Invest in more efficient systems and save!

Whether you're trying to be a little more environmentally friendly or you're a penny pincher looking ahead, investing in making your home more energy efficient is a great way to reduce your impact on the environment and your wallet. Sure, it might take some investment upfront – and that's never easy – but if you can swing it, here are a few great ways you can improve your home's efficiency. 

Upgrade Your Furnace or Air Conditioner 

As you might have imagined, furnaces have come a long way in the past decade. They're typically measured in AFUE, or annual fuel utilization efficiency, and furnaces that are 20 years or older typically rate about 60 percent. Modern high-efficiency models, however, can range from 90 to 98.5 percent AFUE and have features like electric ignitors instead of pilot lights. When it comes to air conditioners, the U.S. Department of Energy says that replacing an old air conditioning unit with a modern high-efficiency model could save you anywhere from 20 to 40 percent on your home's cooling costs. 

Insulate Your Home 

If you're in the middle of a renovation or you just want to add some insulation to your home, opt for the good stuff. It might be good to hire a qualified home energy auditor to help you determine what type of insulation you should use, how thick you should go, and where you should put it – especially if you're adding insulation to a home that wasn't originally built for efficiency.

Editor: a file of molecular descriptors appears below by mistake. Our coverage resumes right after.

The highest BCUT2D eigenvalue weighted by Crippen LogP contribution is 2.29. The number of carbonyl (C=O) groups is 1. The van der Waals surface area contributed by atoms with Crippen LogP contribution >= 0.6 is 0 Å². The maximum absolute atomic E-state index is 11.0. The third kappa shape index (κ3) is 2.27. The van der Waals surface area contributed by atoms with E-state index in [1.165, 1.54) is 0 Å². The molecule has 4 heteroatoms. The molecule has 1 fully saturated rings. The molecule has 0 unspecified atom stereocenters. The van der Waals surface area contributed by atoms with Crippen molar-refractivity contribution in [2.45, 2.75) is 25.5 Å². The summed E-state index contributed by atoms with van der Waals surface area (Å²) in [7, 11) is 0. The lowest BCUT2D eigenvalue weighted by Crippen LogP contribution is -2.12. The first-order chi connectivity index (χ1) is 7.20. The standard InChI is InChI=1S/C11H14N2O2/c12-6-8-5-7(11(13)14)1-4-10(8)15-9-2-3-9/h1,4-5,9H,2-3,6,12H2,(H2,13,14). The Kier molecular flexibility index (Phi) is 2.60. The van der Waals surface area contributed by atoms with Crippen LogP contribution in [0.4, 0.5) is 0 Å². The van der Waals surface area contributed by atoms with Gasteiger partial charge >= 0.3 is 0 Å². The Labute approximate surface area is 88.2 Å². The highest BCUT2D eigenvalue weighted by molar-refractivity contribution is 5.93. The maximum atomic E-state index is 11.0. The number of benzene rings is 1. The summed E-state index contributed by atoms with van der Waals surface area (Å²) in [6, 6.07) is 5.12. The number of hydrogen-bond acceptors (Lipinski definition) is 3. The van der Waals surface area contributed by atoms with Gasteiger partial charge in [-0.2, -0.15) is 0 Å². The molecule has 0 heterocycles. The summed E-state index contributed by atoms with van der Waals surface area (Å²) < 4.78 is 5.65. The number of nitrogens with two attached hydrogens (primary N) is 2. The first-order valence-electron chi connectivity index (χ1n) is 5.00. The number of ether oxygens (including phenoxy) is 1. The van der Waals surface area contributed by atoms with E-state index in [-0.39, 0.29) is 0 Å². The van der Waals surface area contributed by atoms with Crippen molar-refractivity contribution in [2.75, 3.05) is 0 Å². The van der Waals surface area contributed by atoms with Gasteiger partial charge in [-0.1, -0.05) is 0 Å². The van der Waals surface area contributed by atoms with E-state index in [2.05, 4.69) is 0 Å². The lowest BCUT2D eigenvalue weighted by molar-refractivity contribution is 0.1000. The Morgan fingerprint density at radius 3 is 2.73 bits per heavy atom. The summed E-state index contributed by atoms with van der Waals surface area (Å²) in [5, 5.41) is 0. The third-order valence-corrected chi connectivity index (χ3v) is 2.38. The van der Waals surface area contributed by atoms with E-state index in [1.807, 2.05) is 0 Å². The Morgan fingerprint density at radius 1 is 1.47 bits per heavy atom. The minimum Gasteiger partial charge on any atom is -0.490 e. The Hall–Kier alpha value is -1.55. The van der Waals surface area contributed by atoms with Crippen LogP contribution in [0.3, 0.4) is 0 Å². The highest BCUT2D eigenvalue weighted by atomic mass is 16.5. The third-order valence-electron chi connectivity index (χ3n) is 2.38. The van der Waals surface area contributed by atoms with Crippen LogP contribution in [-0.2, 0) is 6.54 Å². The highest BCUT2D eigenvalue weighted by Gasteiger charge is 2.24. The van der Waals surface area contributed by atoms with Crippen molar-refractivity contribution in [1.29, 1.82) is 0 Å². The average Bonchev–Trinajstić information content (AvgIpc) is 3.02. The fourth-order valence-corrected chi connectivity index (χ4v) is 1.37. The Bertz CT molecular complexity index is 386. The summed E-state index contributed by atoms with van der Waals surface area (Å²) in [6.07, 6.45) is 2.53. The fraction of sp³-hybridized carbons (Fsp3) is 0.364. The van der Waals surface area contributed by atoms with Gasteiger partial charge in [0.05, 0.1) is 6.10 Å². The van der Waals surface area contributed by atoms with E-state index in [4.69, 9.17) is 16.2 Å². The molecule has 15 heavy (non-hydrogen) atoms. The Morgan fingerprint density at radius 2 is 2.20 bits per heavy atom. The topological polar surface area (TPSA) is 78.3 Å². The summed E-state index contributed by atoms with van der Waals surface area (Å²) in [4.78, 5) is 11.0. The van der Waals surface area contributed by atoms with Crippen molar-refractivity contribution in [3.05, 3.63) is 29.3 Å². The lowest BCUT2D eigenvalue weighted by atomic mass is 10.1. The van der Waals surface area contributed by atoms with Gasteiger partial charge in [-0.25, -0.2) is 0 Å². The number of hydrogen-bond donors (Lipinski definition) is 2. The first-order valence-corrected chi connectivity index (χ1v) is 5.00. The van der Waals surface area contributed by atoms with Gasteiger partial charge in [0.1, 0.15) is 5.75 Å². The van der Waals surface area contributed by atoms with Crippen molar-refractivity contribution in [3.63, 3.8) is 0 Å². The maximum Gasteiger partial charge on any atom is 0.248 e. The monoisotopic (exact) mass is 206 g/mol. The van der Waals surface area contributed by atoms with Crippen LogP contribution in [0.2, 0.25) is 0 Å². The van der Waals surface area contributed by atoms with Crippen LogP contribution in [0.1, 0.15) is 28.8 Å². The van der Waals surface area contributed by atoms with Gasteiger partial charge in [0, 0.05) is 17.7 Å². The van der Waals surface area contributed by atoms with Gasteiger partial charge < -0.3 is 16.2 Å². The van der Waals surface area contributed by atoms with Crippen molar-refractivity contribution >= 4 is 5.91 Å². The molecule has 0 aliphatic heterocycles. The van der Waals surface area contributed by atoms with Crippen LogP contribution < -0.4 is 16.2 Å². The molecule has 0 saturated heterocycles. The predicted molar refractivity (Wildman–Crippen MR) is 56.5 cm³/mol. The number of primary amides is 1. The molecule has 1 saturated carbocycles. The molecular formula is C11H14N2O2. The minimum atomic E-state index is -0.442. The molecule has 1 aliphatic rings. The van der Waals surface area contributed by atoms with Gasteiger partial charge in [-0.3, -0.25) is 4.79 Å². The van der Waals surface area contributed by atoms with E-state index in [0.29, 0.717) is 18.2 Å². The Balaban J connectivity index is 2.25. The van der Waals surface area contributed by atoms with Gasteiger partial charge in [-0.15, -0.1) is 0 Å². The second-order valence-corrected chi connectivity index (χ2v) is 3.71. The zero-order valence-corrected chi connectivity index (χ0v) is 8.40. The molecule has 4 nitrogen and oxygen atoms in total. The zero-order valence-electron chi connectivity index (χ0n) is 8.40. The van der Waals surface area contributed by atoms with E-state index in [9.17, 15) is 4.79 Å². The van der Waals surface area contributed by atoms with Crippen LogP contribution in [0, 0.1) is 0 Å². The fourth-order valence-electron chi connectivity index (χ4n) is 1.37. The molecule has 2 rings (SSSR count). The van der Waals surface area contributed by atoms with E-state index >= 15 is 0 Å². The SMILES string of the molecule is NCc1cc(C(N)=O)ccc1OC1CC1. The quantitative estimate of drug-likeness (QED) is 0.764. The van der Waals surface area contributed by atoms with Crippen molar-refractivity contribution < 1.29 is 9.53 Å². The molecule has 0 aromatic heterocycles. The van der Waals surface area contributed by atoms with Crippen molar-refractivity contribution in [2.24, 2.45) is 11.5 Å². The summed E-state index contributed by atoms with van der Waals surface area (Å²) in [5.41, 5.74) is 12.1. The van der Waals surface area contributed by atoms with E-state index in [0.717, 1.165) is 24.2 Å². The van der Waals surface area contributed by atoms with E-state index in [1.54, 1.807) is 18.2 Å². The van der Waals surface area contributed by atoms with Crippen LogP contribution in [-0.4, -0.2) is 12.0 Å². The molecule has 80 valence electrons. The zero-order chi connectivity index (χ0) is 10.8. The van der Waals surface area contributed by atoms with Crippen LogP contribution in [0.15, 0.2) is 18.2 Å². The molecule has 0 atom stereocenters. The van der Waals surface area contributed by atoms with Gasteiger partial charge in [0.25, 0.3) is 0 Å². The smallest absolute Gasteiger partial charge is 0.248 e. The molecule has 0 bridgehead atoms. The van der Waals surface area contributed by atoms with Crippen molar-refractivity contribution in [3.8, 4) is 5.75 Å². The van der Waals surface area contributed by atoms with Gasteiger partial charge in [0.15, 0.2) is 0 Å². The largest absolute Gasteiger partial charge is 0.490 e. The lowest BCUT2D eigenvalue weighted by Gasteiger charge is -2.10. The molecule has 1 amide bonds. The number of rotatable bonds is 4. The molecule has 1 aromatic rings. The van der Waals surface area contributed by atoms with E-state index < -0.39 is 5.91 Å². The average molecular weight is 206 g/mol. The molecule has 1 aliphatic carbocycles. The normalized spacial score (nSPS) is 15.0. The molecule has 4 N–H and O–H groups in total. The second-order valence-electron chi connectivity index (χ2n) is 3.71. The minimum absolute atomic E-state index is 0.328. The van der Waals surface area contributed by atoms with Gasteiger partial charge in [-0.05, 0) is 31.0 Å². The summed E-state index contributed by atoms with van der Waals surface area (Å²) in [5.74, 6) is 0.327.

Consider Replacing Old Windows

Depending on your application, replacing your old single-pane windows with energy-efficient double-pane units can save you anywhere between $126 to $465 per year, at least according to the U.S. Department of Energy. Typically, people save a little more in warmer states, meaning this could be a great thing to do in addition to your air conditioner. 

Seal Any Cracks

It sounds simple, but make sure all the seals around your windows, doors, and vents don't leak. Every little bit counts. 

Don't have the cash right now? No problem, start with something like your HVAC and do the rest later. 

What are your thoughts? Do you have any tips for helping us save energy? If so, let us know in the comments below!

Do you work in an office? Does it have these first-aid must haves?